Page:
• Is this painting worth £14,656,500?

      1 comment

    The above image is of an abstract painting entitled “Study for Improvisation 8” It sold for US $23 million at Christie’s in 2012. It was painted by Wassily Wassilyevich Kandinsky.

    Today’s “Google Doodle” commemorates the birth 148 years ago today of Wassily Wassilyevich Kandinsky (1866 – 1944).

    Herewith a link reporting on the sale: http://sputniknews.com/art_living/20121108/177292334.html

    Today a young person leaving school and thinking of becoming an artist specialising in paintings (oil on canvas or watercolour) may well be advised (by their teachers) to undertake a course of study at one of the many art colleges, one of the most prestigious being the Royal College of Art in Kensington Gore, London SW7 2EU.

    Herewith the link: http://www.rca.ac.uk/
    It is most unlikely that the teachers will direct them to the Academy of Realist Art at 151 London Road, Edinburgh EH7 6AE (Tel. 0131 308 2541).

    This academy is not state funded in any way for the simple reason that they would no longer be allowed to teach what they teach and would have to become like all other state funded art colleges.

    OK then, suppose your son or daughter is not far off leaving school at 18 and clearly has a skill with an artist’s brush how much and how long would it take them to acquire the skill to become say a traditional portrait painter? Between two and four years but assume three. At £5,800 per year.

    Herewith the link: http://www.academyofrealistart.co.uk/

    Of course there is the question of financing the young person through the course.
    There are two possibilities; full time or part time.
    Part time would mean the young person moving to Edinburgh, finding employment and accommodation and studying part time.
    Full time would generally mean is Dad and Mum re-mortgaging or getting a second mortgage on their home for say £50,000 and then making a private arrangement with their son/daughter to pay the loan back when they are earning.

    Herewith below a YouTube video of the academy:

    To answer the question this article asks however, one should say that something is worth what someone is prepared to pay for it. Clearly whoever it was that purchased the painting for US $23 million clearly thought it was worth it. They clearly have a lot of spare cash.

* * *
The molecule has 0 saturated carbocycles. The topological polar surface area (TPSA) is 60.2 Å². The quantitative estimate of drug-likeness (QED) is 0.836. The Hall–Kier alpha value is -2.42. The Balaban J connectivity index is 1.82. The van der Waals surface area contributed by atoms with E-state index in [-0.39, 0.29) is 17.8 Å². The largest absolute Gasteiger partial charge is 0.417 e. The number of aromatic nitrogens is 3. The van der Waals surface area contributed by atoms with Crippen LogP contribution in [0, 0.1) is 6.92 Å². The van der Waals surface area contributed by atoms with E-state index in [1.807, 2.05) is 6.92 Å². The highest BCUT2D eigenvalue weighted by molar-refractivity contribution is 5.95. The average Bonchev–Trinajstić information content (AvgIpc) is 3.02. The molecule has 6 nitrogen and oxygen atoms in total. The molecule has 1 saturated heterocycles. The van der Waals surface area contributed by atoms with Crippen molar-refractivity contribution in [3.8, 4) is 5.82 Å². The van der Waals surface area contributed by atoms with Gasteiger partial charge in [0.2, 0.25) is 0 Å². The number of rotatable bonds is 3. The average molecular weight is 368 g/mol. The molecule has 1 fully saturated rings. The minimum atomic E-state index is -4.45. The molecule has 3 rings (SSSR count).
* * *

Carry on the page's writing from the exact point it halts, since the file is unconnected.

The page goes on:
But then the wealthy can often have strange likes and dislikes and will pay what we ordinary folk consider an extraordinary amount of money for something quite bizarre.

    Rather like our globe trotting (he is just back from Lima in Peru) Climate Change minister, Mr Ed Davey who doubtless delights in the increased cost of his electricity due to the fact that some of it (not as much as he may think) is being generated by his beloved wind turbines scattered across the North Sea!

    That of course is all very well for Mr Davey as he can afford it. But he should spare a thought for his constituents many of whom are impoverished and worry about where they are going to find sufficient cash to feed their pre payment meters.

    So we can well imagine Mr Davey being puzzled were he to hear of one of his constituents re-mortgaging their house to provide finance for a son/daughter who wants to learn to paint properly when that young person could go to a state funded art college where they would be encouraged to “express themselves.”

    • NO. It does nothing for me and I can only marvel at the fact that anyone would pay even a fraction of that amount for something so……………weird!
      My favourite period is the Pre-Raphealites I have loved this style of art since I fell under the spell of Holman-Hunt’s “The Light of the World” when I first saw it at five years old in Sunday School. Altho’ of course I had no idea of its meaning and provenance at such a young age, I was just drawn to the detailed, magnificent imagery and vibrant colours. Of the two versions he painted, it is the one at St. Paul’s Cathedral that I prefer, as I type this I can see the copy of it I have on the wall next to my computer.

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